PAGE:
The Mimi Mernin Food Pantry, at the Village Church of Bayville, has served the North Shore community for nearly 20 years, and has been especially active during the coronavirus pandemic. Its essential service has recently been recognized by Rising Tide Natural Market in Glen Cove, which named the pantry its February 2021 Charity of the Month.
Jerry Farrell, the owner of Rising Tide, said the pantry was chosen because the fight against hunger is important to him and his staff. “The fact that there are people who are working to pull together and feed over 50 families on a regular basis stuck out to us,” Farrell said.
He added that Rising Tide collaborates with its customers to raise money for the charities of the month. For example, customers are charged 10 cents for every bag they need, which goes directly to the chosen charity. When they bring their own bags, Rising Tide chips in 10 cents per bag for the charity. The money helps the charity keep serving those in need, Farrell said.
Ann Albro, the Village Church’s outreach coordinator and trustee, said she and the other pantry volunteers were honored by Rising Tide’s recognition. Acknowledgments like this, she said, has helped the pantry succeed over the years.
The pantry’s history
Albro said that the need for a food pantry became apparent shortly after her aunt Mimi Mernin started working at the church’s thrift shop 25 years ago. As the shop drew more visitors over the years, Albro said, it became clear that their customers were also in need of a pantry. Eventually, Village Church volunteers set up a pantry in the corner of the thrift shop.
Mernin, who died three years ago, had always wanted a proper pantry, Albro said. To honor her legacy and her love of service, Albro and other church volunteers decided to expand the pantry under Mernin's name.
The Rev. Lydia Han, the church’s pastor, said that what started out within the church grew to include other people in the community who were willing to help. “It’s like the church became a place where instead of just doing our own ministry, we started having everybody join together,” Han said.
Early in the coronavirus pandemic, the pantry teamed up with Amy Watson and Cyndy Ergan, teachers in the Locust Valley School District, and Tim and Kim Charon of Bayville Cares, a local outreach organization. At the time, Watson and Ergan were distributing food at Centre Island Beach. Eventually, Albro said, they brought their supply to the pantry.
In August, it began receiving donations from the Island Harvest Food bank. While this has helped feed the community, Albro noted that private donations are also essential to the pantry. Although food comes on a weekly basis from Island Harvest, the pantry never knows what it is going to get.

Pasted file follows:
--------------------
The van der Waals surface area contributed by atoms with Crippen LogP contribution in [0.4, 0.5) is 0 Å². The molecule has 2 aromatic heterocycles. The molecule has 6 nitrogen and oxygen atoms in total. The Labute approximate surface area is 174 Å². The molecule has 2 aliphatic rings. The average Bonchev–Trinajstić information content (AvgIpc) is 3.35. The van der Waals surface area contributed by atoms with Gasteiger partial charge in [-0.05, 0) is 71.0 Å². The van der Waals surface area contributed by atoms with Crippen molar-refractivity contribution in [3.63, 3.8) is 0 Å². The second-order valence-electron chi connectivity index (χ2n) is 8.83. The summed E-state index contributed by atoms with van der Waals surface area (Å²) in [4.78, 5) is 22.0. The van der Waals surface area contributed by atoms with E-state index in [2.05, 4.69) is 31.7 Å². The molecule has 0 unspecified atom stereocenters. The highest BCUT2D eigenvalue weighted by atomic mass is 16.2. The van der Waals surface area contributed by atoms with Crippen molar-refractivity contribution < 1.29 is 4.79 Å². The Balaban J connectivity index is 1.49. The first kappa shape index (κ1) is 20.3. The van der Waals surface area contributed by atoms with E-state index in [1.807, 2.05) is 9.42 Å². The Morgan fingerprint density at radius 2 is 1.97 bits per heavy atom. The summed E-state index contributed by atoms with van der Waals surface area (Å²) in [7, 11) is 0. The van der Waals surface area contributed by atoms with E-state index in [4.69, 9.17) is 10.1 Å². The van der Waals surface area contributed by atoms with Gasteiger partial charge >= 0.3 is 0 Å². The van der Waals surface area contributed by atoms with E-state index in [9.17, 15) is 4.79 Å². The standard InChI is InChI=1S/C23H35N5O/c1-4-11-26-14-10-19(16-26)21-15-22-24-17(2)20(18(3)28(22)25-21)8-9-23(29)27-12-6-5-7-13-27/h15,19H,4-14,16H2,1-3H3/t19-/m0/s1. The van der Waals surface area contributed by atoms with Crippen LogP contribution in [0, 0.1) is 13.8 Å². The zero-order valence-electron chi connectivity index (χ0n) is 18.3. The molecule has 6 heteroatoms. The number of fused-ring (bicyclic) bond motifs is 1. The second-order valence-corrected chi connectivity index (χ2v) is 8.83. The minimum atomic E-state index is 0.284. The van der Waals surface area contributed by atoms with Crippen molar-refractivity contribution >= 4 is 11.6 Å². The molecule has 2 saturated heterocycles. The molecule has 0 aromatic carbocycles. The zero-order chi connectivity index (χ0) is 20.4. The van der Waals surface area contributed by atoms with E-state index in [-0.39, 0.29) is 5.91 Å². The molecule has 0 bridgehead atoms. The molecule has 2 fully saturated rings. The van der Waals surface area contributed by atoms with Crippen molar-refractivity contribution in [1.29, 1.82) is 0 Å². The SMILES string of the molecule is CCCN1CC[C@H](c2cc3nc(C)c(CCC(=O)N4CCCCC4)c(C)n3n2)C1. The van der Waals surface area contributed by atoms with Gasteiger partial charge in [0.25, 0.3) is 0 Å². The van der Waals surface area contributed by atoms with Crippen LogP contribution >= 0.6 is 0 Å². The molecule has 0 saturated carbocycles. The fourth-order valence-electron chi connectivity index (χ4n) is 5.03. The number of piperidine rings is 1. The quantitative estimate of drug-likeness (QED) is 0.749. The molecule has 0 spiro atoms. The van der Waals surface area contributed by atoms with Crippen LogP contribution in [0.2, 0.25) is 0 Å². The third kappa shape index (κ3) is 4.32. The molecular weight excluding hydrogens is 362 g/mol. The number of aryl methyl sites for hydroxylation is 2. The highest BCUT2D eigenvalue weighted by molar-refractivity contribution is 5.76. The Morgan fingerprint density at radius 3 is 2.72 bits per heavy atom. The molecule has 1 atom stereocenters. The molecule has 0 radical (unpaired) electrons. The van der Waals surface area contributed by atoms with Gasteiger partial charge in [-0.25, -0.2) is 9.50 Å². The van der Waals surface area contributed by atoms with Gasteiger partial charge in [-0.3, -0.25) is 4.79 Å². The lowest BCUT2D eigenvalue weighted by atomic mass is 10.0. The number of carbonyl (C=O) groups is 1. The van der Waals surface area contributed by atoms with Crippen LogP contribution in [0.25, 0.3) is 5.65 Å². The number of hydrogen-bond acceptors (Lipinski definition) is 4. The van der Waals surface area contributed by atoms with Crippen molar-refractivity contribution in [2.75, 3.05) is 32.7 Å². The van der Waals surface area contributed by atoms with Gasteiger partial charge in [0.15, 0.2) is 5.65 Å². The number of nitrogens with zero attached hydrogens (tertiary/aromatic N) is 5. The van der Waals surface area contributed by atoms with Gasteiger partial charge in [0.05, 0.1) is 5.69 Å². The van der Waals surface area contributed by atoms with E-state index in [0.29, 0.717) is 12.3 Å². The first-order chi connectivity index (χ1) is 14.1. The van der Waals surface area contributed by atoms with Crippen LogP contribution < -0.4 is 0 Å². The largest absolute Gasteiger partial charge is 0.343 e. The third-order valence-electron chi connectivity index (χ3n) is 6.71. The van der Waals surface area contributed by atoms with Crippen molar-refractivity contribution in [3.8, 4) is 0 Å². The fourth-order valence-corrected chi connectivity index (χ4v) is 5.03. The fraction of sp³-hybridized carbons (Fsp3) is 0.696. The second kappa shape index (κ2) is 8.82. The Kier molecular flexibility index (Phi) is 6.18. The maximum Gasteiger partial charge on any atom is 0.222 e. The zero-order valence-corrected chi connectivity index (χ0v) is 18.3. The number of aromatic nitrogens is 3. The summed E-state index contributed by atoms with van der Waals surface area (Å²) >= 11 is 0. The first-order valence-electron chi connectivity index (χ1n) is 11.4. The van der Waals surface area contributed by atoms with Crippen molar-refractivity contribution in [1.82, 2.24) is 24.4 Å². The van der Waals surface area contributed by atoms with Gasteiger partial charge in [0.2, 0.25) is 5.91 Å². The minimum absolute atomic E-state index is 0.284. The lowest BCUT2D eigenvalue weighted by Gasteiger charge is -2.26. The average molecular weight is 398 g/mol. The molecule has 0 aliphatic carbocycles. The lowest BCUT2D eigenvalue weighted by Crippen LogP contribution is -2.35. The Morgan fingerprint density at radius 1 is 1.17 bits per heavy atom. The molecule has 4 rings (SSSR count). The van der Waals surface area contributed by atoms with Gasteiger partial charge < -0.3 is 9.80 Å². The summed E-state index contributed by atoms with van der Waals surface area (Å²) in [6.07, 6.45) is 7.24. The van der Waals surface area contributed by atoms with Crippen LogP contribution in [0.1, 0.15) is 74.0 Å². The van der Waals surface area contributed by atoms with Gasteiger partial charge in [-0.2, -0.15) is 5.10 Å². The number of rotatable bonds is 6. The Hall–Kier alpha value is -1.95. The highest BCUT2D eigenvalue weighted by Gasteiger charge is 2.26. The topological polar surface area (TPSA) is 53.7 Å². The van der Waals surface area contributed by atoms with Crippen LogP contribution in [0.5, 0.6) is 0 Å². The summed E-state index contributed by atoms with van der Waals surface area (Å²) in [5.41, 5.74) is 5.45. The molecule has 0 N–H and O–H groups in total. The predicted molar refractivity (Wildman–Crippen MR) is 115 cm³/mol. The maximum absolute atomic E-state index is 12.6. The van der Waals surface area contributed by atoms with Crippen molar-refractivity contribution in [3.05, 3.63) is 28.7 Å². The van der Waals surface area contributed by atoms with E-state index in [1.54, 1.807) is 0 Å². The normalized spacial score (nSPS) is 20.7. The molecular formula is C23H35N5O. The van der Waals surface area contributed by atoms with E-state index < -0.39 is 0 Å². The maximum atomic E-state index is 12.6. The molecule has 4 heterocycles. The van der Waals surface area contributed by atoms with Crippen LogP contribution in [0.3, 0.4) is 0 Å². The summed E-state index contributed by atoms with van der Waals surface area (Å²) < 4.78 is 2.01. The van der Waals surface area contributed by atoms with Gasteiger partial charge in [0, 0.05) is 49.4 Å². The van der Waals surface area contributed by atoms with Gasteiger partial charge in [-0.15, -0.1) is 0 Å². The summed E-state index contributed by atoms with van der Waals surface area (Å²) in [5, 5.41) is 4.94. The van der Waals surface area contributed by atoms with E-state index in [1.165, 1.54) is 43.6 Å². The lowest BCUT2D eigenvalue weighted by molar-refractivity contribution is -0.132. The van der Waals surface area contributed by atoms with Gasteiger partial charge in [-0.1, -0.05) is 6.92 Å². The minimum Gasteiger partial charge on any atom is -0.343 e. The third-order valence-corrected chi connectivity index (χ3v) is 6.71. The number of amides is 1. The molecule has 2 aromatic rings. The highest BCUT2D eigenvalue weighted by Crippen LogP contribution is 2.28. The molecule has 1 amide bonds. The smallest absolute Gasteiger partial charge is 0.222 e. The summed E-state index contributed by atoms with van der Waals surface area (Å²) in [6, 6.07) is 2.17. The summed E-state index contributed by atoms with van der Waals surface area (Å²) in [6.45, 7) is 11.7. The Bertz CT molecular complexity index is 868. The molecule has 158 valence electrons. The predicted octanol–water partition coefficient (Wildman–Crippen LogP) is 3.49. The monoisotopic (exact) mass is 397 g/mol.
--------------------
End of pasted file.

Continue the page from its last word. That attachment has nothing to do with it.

Since the end of last summer, the pantry has grown into something bigger than the church ever imagined. At the beginning of August, it was supplying some 60 families — about 275 people — with food.
Heide Leuthner Decker, a volunteer at the pantry and a longtime friend of Albro, said she was amazed at how much the facility has grown. She, Albro and Tim Charon do food pickups at least once or twice a week.
“When Ann got Island Harvest to recognize us as a pantry, that’s when we grew exponentially,” Leuthner Decker said. “That’s when I really stepped up and started helping out on a regular basis.”
Serving the community
Twice monthly, on Saturdays from 9 a.m. to noon, volunteers distribute goods at a contactless drive-through behind the church. On Fridays, bags of food are assembled to be distributed the next morning. On Saturday morning, the bags are placed on tables outside. When vehicles pull up, they pop their trunks and volunteers put food inside them.
While most families receive the same items — meat, dairy, produce and non-perishables — more specific items are also available, depending on the circumstances.
“Let’s say we see two babies in the car,” Albro said. “We’ll ask, ‘Would you like some baby formula and diapers?’ If we see four kids in the back seat who are school age, we’ll say, ‘Hey, we have a bunch of great snacks you could use for the kids.’ So, we try to cater it to the people we see.”
Watson and Ergen speak fluent Spanish, which Albro said has been helpful in communicating with some families.
Albro and Leuthner Decker said they were proud to volunteer at a pantry where people don’t have to prove their need for food.
“We don’t turn anyone away, and there’s no forms or applications or any of that nonsense,” Albro said. “If you drive up and you say you need food, we will put food in your car.”
“It makes me feel wonderful that we are providing without judgment,” Leuthner Decker said. “A lot of people who used to be on the giving end of community outreach are now on the receiving end.”